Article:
It’s 9 a.m. on a Tuesday morning and a group of Powell residents gather on the old tennis courts behind Rocky Mountain Manor to play some rounds of pickleball. It’s one of four pickleball …
It’s 9 a.m. on a Tuesday morning and a group of Powell residents gather on the old tennis courts behind Rocky Mountain Manor to play some rounds of pickleball. It’s one of four pickleball meetups held every week. With some handheld paddles, wiffle-like balls, and casual clothing, the gang is ready to play.
The game is a lot like ping pong, except it’s played on about half a tennis court.
Among the players is Teresa Miller, and if anyone in Powell could be called the pickleball coach, it’s her. She steps up to teach new players, patiently explaining everything from how to serve to the rules of the game. Between plays, Miller tosses out encouraging words.
“Teresa’s enthusiasm is infectious. She makes you feel good about your game,” said Cheryl Elliott, another regular on the Powell pickleball circuit.
Elliott estimates there are about 20 to 25 regular pickleball players in Powell, and they always welcome new players.
The Powell group is anxiously awaiting new courts the city plans to build at Westside Park, replacing the old tennis courts. As it is now, when the light pickleballs hit one of the many cracks at the courts by Rocky Mountain Manor, they can zing off in any unpredictable direction.
At the new courts at Westside, the pickleball nets — which are slightly lower than tennis nets — will be set up on both sides of the tennis nets, which will be permanent. The pickleball nets are portable, so they can be removed when more courts are being used for tennis, such as during a tournament.
The Moyer Foundation put up $15,000 for the construction, and the pickleball players, as well as some tennis players, might be able to get a few games in toward the end of the season once they’re complete. It all depends on how the contractors’ bids come in.
If everything goes according to the city’s tentative schedule, 2 inches of asphalt will be put down in July. That needs to cure for 45 days before it can be painted, and then it will be ready for public use.
“I think it’s going to be a great facility,” Elliott said.
While most people associate the game with the elderly, according to the Sports & Fitness Industry Association’s (SFIA) 2019 Pickleball Participant Report, the sport attracts its share of younger players. Nearly 40% of casual players — those who play less than eight times a year — are 18 to 34. However, 40% of those who play more than eight times a year are 65 or older, so it’s the older players getting in most of the practice.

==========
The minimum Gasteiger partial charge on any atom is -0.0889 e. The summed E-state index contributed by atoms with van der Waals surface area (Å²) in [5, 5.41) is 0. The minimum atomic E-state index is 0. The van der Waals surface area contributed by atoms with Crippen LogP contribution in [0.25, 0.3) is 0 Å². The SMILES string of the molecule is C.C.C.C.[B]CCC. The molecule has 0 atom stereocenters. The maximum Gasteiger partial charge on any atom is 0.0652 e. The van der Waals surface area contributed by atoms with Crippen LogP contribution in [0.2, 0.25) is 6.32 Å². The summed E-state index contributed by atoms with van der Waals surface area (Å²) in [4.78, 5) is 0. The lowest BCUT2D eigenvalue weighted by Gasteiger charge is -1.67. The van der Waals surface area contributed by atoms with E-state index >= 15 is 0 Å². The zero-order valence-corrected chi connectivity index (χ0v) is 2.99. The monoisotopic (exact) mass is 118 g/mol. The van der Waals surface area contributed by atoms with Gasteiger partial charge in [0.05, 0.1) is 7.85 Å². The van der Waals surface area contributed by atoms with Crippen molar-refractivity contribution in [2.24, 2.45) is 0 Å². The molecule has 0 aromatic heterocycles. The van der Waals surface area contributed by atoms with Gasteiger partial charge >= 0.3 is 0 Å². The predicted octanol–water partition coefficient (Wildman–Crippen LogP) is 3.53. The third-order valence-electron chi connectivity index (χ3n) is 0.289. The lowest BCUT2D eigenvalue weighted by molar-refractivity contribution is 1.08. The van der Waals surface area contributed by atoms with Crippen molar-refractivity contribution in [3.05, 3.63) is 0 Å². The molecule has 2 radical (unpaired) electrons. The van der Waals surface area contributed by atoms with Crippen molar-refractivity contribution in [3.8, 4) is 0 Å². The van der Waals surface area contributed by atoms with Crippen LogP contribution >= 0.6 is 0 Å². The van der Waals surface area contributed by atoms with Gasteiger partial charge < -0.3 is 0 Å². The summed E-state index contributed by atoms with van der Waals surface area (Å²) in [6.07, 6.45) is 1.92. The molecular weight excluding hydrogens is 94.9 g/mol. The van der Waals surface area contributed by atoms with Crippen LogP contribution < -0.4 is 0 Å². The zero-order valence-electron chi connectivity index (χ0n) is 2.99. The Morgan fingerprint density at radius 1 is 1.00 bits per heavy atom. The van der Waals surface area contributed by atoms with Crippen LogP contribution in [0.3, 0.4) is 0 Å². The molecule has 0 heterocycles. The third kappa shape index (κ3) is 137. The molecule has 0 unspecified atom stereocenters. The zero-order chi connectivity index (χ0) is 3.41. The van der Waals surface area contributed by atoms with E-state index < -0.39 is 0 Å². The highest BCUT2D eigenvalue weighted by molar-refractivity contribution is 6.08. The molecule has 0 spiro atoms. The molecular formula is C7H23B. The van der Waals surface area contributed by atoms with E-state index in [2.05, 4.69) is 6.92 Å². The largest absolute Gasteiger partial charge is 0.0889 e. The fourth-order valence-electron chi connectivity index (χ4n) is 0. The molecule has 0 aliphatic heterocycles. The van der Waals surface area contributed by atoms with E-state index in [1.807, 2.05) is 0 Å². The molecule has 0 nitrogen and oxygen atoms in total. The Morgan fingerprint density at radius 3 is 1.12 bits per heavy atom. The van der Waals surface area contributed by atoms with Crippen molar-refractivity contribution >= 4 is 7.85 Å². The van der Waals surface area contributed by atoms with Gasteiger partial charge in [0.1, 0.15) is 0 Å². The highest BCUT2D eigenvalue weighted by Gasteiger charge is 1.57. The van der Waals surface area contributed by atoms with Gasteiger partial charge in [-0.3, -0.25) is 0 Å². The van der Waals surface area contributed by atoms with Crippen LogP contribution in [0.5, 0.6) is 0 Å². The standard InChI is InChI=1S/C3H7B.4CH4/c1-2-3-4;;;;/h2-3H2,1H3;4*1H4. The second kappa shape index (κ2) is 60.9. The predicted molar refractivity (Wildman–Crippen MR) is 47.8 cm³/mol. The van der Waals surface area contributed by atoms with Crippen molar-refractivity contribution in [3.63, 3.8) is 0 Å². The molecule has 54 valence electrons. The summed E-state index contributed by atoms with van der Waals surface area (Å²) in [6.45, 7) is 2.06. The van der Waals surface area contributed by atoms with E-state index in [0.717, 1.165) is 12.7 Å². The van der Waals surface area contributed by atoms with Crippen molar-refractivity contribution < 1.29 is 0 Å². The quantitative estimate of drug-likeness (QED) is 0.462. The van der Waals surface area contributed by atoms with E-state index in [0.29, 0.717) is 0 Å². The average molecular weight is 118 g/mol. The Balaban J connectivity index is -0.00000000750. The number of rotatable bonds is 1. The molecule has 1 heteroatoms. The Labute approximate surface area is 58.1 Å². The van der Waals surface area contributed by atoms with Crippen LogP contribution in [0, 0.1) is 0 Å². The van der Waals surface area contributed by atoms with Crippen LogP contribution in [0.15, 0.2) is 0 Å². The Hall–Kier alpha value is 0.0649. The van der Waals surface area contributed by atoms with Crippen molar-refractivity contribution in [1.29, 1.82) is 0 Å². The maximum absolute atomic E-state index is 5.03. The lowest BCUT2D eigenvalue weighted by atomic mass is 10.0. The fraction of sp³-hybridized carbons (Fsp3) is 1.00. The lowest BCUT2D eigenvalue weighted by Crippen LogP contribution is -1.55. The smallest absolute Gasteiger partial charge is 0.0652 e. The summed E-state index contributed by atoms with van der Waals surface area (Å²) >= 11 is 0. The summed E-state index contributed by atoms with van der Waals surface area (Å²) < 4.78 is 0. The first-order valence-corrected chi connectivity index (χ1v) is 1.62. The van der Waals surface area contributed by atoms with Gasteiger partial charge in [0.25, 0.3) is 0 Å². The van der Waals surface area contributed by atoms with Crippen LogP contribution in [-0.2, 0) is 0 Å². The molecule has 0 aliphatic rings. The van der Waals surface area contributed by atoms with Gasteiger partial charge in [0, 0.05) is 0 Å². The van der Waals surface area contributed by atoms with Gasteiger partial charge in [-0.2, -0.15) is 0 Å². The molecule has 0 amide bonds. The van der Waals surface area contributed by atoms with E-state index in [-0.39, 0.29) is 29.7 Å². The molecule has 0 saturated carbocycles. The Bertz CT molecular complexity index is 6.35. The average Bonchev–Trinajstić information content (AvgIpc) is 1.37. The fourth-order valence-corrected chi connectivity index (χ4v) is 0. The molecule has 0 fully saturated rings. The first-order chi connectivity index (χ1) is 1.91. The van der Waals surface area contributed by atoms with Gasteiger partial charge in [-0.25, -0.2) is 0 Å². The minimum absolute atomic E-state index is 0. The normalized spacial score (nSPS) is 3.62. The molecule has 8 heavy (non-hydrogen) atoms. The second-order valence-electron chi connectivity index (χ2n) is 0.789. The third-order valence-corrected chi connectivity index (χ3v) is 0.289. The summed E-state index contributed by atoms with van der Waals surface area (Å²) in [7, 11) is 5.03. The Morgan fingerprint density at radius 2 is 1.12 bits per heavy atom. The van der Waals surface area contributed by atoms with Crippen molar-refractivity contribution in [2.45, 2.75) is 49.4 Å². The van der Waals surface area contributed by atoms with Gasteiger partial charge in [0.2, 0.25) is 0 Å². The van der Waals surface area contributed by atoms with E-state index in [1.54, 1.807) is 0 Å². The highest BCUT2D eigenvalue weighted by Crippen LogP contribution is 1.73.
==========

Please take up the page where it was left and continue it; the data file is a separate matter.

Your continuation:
Many players use a phone app to find one of the many pickleball meetups held across the country. Elliott and Miller said they’ve used it while traveling so they could make sure to get in a game or two while on the road.
“Everybody is welcoming wherever you go,” Elliott said.
As a low impact sport, pickleball is easy for seniors and the disabled to play. Elliott said she has played against people in their 90s, and she once played against a girl in a wheelchair. Deb Kobbe, another regular Powell player, was once matched up against a man in his 90s who was on oxygen.
Miller and the others go easy on new players, but when matched up with an experienced competitor, they play to win. It’s all friendly, though. A big part of the fun is meeting new people.
“I have fun with it. I have fun with the people I play,” Miller said.
She’s retired now, but when she was working, Miller would get up at 5 a.m. to get a game in before work.
“It’s one of the few things worth getting up at 5 a.m. for,” said Elliott.
Fortunately, the Powell meetups aren’t starting that early. Anyone wishing to join in the fun can do so at the Rocky Mountain Manor courts on Tuesdays and Thursdays at 9 a.m., or Mondays and Wednesdays at 5 p.m.